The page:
Wednesday, June 26, 2013

The head of BHP gets how much more?

It's off the old scale

The head of BHP gets paid around 200 times as much as the average Australian. Back at the start of the 1980’s it was six or seven times as much.

The stark finding is in new research that uses BHP records dating back to 1887 to plug gaps in what’s known about long-run trends in Australian executive remuneration.

“What we see is a relatively high ratio of BHP CEO salary to Australian earnings at the turn of the 20th century, around 50 times average earnings, slowly dropping throughout the century save for a spike in the second world war,” said Melbourne University economist Mike Pottenger.

“Then with the arrival Paul Anderson as chief executive in 1998 there’s a vertical jump. He was paid more than 200 times average earnings.”

“Anderson was the first internationally-sourced chief executive since the very first, William Patton who was hired for 4000 pounds in 1887.”

“Anderson's successors, Brian Gilbertson, Chip Goodyear, Marius Kloppers and Andrew Mackenzien have all earned around 200 times the average – it has become the new normal.”

Working with BHP historian Geoffrey Blainey and inequality researcher Andrew Leigh who is now a Labor member of parliament Dr Pottenger constructed a range of likely salaries for the years 1887 to 1984 using the few internal memos that mentioned salaries and the known relationship between the chief executive’s salary and BHP directors fees.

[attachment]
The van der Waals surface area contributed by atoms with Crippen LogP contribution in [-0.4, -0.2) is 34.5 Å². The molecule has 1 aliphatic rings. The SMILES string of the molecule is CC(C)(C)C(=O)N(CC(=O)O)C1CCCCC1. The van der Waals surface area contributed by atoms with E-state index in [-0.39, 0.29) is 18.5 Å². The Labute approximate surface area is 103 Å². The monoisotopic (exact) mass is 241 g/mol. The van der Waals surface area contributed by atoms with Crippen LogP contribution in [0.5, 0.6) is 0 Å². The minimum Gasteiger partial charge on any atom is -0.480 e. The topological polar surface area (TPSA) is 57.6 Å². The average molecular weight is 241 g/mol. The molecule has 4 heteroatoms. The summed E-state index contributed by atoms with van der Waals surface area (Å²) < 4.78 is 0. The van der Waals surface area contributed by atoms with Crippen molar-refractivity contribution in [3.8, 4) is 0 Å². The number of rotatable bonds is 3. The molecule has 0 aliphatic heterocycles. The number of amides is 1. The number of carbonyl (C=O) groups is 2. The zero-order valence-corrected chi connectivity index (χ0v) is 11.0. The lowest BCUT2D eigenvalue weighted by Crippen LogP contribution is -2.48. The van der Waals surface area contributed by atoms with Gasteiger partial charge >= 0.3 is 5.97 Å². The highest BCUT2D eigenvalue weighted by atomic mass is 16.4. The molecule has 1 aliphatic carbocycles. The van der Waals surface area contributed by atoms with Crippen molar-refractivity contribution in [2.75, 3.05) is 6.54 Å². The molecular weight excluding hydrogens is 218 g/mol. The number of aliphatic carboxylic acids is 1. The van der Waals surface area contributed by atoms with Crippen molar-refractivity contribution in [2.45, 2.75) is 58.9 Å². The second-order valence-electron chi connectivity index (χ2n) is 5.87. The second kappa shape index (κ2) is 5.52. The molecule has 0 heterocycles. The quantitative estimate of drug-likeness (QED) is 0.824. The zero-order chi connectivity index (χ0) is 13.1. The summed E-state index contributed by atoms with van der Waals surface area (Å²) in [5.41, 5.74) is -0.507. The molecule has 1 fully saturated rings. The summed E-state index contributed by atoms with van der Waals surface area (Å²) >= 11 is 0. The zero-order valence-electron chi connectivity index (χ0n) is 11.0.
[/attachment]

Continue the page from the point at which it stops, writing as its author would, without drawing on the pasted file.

From 1987 he used the executive remuneration reported in BHP annual reports and later the total remuneration including stock options and incentives.

“At all times our estimates have been conservative,” Dr Pottenger said...

“If critics want want us to exclude the incentives and options, we happy to point out that without them the CEO’s salary is still 100 times the average - roughly double its previous peak and far higher than anything thought possible during the 1970s and 1980s.”

Data provided by Egan Associates on the average CEO remuneration at Australia's top 100 companies for the last few decades suggests that BHP's experience has been typical.

“In BHP's case the merger with Billiton near the turn of this century made it a truly global company,” Dr Pottenger said. “Also just before the merger there was an air of desperation in the company. Its 1999 annual report was titled 'Under Pressure', the 2000 report was titled 'Coming out of a tight corner'.”

Dr Pottenger said BHP and other newly globalised companies appeared to have succumbed to “Lake Wobegon effect,” named after the fictional town in the US radio show A Prairie Home Companion where “all the women are strong, all the men are good looking, and all the children are above average".

“They all want to hire a chief executive who is better than the global median, ” Dr Pottenger said. “If executive's abilities are distributed along a bell curve, the only way to do that is to bid up salaries.”

“In fact they are no longer going up. Around 200 times average earnings seems to be the new normal. Something else is at work.”

In today's  Sydney Morning Herald and Age

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